The Phil co-commissioned David Lang to write a new concerto for percussion quartet and orchestra. Titled "man made," the pieces uses our skills and curiosity as instrument builders and foragers to place homemade instruments in a very classical context.
Below is some footage of each part of the piece during the dress rehearsal for the premiere:
video by Vanishing Angle
footage of Disney Hall and the LA Phil used by kind permission
of the LA Phil
"man made" is in four parts. The soloists perform mostly on found and homemade instruments: twigs, wine bottles, steel pipes, and trash cans. The orchestra engages in a dialogue with the found instruments, sometimes complementing and sometimes overwhelming them.
Lang's piece was paired with Mahler's Fifth Symphony, and to top off all of the excitement, NPR covered the event via live webcast from Disney Hall.
The four performances to the packed hall were a success, and to us it all seemed unreal. That the experiments in found sounds and amplified plants that John Cage pioneered had come to this point was hard to believe.
Every single person we met at the LA Phil was warm, encouraging, and ultra-professional, from Maestro Dudamel himself to every member of the stage crew. Players from the orchestra approached us backstage during the breaks, asking about the sounds we were making and the compositional processes involved.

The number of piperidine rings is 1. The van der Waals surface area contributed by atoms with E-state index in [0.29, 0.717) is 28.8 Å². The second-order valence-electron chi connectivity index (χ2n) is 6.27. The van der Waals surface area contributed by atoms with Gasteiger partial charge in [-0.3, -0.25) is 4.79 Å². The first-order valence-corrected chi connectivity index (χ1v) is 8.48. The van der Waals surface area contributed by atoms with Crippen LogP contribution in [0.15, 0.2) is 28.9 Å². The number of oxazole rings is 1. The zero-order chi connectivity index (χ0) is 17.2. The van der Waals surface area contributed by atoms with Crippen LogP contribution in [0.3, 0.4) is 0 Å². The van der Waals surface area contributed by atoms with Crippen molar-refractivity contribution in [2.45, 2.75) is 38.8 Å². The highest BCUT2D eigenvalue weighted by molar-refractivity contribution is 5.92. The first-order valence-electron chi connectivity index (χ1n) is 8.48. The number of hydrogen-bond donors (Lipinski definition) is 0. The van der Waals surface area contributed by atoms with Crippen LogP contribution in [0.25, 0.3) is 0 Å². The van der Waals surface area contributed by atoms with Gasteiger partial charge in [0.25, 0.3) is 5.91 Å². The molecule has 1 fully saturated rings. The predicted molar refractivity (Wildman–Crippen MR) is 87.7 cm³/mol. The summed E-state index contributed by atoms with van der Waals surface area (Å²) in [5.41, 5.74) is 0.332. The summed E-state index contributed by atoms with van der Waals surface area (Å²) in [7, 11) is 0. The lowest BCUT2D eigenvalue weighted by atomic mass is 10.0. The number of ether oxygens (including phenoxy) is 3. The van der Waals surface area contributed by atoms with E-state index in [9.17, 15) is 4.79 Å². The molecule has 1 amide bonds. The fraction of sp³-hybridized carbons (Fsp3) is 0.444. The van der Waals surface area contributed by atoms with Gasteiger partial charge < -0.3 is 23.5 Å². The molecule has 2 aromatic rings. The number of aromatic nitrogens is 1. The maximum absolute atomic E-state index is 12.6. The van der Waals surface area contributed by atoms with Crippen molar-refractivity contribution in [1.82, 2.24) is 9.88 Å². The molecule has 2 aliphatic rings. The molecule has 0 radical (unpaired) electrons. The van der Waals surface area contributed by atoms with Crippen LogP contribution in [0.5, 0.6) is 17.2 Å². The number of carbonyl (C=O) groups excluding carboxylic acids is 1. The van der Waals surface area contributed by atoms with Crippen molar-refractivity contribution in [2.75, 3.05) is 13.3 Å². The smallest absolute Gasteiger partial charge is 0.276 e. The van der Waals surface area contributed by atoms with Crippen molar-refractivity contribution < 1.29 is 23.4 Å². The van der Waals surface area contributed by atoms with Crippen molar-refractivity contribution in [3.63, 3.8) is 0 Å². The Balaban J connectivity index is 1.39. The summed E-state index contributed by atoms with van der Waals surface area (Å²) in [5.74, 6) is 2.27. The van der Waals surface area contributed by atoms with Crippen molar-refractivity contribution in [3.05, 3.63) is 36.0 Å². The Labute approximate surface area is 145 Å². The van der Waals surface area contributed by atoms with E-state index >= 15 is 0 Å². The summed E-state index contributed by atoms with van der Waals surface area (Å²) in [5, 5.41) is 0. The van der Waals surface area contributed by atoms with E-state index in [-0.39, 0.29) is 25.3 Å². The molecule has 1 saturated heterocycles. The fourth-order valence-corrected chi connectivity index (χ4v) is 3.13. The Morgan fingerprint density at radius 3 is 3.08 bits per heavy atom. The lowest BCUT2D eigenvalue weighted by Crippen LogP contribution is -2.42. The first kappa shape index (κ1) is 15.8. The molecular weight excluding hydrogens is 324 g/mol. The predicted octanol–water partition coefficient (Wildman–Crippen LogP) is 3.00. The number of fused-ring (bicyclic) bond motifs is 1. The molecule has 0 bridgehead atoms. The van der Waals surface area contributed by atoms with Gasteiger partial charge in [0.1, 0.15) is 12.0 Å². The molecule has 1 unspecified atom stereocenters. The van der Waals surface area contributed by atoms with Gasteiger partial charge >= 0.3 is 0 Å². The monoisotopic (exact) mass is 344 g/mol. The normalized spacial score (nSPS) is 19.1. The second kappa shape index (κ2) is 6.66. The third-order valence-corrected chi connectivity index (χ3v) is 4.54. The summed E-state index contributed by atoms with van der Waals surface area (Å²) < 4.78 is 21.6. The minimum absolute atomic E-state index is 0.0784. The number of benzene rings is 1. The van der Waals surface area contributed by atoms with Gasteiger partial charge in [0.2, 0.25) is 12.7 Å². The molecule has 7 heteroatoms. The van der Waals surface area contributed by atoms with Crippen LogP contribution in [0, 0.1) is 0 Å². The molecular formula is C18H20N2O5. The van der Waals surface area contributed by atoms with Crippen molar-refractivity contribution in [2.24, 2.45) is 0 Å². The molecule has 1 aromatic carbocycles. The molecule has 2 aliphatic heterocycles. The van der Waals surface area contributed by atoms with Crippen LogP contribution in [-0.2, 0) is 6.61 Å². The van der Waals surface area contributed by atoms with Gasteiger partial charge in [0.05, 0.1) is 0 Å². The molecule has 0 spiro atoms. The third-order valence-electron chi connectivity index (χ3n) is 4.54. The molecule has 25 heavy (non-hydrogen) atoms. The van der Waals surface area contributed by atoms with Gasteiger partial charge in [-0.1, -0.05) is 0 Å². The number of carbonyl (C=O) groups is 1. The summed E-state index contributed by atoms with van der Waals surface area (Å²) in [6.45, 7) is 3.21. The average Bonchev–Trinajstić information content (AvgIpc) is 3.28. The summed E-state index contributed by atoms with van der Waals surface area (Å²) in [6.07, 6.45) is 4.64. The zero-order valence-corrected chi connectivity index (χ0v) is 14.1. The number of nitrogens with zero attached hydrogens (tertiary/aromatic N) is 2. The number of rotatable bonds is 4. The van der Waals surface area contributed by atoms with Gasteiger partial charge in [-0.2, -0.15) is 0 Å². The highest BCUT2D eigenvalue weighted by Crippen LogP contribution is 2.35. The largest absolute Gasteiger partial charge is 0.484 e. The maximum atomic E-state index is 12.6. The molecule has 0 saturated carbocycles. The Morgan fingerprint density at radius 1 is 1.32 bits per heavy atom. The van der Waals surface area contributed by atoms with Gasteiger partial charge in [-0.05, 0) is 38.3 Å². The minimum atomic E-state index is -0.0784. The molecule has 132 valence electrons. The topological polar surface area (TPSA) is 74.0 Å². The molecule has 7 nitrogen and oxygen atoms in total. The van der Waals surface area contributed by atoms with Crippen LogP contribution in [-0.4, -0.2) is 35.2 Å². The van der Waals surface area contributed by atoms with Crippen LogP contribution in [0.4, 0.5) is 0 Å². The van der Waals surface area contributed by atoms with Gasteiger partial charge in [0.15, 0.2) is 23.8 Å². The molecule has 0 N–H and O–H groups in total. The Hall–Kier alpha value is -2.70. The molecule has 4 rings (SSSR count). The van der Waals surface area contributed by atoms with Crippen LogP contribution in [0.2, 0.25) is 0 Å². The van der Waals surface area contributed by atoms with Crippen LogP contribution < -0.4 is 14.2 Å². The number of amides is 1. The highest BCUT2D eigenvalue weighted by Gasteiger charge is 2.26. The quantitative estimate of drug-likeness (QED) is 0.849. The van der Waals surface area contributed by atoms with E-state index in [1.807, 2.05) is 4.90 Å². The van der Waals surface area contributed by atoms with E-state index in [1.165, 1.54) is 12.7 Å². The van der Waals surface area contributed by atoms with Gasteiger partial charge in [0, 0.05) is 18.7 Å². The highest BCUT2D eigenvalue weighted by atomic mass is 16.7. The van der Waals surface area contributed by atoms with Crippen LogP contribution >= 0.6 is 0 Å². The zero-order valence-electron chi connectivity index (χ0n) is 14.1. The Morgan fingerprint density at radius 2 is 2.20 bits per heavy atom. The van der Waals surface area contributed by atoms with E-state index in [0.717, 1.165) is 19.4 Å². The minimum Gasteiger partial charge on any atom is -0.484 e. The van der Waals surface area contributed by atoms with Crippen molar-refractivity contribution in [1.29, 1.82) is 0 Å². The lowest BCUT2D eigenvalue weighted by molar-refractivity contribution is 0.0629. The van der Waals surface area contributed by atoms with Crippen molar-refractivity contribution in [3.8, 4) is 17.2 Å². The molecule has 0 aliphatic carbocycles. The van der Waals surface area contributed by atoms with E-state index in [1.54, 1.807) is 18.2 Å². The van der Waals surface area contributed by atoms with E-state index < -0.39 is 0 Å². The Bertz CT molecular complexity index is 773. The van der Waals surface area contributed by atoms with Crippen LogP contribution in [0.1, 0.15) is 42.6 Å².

The LA Times' chief classical critic Mark Swed seemed to really get what we were after. Find his insightful review here.
After the weekend orchestra concerts, we switched gears to prepare for our own concert on the Green Umbrella series, the LA Phil's signature new music programming. We performed David Lang's quartet "the so-called laws of nature," as well as Michael Gordon's massive "Timber." Again, Mark Swed attended, and his review was very apt.
This is just a quick digest. I've only started to absorb what made this particular gig so special. There was something wonderful and surprising about being included in the orchestra's core series, not shunted off into the "new music" corridor of orchestral programming. That may be another post of its own.